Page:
A Basic Guide to Prayer and Meditation

Here is a redux of an old article I wrote years ago that is very relevant for all of us today. God has promised to be with us here and now. We can experience HIM through prayer for sure! So here is A Basic Guide to Prayer & Meditation:

Here at HCCI we promote prayer because we believe in it. The use of prayer has long been considered highly therapeutic and this has been affirmed numerous times by various professional studies as well as personal anecdotes spoken and written about for more than 2000 years. Perhaps you know someone firsthand who prays regularly like a grandparent or a coworker or a friend and have shared how prayer works for them.

Prayer helps those struggling with anxiety or depression. It helps to gain access to needed wisdom for you with your family or other life situations and it deepens your own personal connection or relationship with God. Prayer is a therapeutic exercise that anyone can benefit from at anytime. Many people who wake up in the middle of the night use prayer to occupy their thoughts and get through a restless period.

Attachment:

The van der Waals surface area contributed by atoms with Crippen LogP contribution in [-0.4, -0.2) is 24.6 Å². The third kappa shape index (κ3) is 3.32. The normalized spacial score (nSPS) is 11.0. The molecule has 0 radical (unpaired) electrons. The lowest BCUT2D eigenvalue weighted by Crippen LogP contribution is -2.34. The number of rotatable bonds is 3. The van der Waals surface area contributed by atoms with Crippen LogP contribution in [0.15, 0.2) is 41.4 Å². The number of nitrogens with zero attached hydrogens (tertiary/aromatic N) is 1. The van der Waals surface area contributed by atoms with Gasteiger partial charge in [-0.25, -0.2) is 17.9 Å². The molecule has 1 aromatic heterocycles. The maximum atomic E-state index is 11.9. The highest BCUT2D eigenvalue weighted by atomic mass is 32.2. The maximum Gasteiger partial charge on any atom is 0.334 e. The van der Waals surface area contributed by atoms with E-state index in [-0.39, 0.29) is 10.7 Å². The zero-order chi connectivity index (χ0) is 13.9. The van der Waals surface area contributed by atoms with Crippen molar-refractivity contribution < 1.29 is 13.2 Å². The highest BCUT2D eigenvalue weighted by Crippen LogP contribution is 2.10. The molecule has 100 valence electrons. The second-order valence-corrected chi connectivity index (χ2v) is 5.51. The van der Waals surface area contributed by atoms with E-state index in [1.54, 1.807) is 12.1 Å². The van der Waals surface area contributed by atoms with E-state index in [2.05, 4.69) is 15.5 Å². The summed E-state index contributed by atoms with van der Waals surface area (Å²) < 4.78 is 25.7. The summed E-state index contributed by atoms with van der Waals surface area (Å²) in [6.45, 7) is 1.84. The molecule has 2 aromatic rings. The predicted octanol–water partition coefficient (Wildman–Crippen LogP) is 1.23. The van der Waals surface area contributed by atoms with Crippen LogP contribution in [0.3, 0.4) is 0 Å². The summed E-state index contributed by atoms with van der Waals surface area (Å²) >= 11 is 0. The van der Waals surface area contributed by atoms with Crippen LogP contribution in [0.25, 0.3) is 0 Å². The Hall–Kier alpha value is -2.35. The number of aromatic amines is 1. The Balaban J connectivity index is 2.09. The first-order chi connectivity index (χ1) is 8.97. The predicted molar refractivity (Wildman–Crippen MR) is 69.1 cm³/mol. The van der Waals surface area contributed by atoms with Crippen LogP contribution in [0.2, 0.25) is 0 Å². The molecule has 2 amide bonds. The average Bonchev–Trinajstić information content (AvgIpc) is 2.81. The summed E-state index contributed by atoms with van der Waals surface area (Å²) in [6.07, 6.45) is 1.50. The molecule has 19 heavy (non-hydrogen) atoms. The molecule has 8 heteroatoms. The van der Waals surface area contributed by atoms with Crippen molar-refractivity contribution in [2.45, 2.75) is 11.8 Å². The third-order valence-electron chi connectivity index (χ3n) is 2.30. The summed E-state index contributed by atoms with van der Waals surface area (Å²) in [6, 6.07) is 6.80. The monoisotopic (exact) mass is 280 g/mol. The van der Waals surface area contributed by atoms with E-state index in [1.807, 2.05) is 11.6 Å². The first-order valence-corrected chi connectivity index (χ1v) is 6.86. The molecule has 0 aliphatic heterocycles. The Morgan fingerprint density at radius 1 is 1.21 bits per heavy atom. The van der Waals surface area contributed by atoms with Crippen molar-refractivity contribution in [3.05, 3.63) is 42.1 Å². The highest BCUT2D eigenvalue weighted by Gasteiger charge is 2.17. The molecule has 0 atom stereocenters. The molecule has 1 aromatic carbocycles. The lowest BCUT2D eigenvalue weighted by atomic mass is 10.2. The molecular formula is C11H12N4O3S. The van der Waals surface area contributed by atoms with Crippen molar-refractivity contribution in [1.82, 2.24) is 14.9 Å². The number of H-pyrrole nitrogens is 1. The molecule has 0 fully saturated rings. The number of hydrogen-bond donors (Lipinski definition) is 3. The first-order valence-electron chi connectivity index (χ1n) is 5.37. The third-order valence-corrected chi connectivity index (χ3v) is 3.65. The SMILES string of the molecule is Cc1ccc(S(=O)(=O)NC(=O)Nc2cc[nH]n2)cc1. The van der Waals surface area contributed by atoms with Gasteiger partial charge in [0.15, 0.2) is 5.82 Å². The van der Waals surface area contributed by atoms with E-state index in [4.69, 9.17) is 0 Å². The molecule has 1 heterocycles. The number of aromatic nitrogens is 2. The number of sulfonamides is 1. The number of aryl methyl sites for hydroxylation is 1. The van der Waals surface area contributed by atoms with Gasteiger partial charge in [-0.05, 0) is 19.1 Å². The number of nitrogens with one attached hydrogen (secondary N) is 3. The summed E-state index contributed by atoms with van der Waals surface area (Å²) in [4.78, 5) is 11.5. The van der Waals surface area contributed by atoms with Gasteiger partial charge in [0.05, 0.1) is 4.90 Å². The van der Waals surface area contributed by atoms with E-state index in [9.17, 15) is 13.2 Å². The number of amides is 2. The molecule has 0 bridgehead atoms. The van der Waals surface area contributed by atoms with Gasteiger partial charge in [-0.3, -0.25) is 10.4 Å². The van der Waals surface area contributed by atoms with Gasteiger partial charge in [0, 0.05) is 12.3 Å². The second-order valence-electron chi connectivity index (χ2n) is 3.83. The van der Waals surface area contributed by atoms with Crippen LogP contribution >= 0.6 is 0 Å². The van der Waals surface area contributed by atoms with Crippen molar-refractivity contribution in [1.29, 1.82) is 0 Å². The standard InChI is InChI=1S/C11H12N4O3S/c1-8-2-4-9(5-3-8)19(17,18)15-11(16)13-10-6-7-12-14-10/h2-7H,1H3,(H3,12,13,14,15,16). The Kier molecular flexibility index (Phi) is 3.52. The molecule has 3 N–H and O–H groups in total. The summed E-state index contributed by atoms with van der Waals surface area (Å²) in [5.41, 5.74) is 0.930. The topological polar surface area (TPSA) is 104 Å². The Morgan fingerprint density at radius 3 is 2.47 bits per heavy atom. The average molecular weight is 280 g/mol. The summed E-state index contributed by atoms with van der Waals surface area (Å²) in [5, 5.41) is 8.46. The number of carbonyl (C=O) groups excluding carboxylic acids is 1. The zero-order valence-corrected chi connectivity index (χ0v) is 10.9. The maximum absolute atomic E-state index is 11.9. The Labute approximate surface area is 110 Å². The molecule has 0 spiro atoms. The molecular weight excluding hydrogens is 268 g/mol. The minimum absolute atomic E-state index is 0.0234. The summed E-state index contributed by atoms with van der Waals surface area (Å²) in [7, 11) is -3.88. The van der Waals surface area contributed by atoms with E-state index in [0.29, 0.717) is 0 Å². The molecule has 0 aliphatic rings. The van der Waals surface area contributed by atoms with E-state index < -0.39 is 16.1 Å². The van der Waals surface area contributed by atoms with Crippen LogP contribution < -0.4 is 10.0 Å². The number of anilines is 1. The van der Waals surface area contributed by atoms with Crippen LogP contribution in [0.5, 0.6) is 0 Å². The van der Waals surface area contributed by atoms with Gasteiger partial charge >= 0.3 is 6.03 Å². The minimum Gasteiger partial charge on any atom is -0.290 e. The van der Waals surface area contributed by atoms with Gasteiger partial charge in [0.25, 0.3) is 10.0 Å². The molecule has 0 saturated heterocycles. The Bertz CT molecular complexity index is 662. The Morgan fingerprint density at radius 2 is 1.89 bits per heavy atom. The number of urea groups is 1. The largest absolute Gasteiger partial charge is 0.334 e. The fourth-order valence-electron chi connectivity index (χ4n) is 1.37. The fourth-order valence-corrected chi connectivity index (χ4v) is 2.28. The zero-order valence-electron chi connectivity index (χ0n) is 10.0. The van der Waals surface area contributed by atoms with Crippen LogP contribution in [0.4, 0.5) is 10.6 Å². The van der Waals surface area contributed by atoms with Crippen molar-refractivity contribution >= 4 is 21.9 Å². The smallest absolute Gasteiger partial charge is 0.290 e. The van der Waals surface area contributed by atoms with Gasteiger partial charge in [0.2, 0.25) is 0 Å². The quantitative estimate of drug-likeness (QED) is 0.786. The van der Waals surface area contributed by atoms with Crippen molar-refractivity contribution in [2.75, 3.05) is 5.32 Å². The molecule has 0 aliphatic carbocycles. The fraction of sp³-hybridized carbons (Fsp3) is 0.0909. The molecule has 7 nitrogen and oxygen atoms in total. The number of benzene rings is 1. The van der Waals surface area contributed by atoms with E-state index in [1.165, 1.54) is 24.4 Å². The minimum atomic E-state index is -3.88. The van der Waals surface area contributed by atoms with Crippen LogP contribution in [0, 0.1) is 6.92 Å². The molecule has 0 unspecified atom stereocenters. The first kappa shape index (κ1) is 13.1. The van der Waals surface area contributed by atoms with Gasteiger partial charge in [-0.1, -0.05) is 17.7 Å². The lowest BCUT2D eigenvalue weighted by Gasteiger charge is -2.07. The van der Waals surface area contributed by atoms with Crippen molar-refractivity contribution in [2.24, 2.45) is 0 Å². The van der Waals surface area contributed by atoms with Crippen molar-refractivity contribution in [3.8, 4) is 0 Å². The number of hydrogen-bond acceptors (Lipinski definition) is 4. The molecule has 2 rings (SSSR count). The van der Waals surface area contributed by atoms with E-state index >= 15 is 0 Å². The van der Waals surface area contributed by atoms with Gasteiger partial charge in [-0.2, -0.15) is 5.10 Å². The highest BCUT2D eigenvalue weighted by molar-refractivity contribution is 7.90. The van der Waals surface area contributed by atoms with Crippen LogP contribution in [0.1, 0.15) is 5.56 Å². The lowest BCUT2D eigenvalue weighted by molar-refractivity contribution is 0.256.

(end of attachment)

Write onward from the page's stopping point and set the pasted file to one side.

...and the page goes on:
In the Christian’s life, the basis for praying comes from the Bible.  The number of people who are reported praying in this ancient text is too numerous to list here. Some names you might recognize include Jesus Himself who prayed a lot both when He was alone and when He was with his followers, the apostles like Peter and John and even Paul who wrote in his letters, “pray continually”.

The apostle Paul once wrote a letter (Philippians) while he was in prison. In that letter he admitted he struggled with anxiety and he gave instruction on how to cope with anxiety. A major part of his coping strategy was prayer. He wrote, ” Do not be anxious about anything, but in every situation, by prayer and petition, with thanksgiving, present your requests to God. And the peace of God, which transcends all understanding, will guard your hearts and your minds in Christ Jesus. (Philippians 4:6-7 NIV).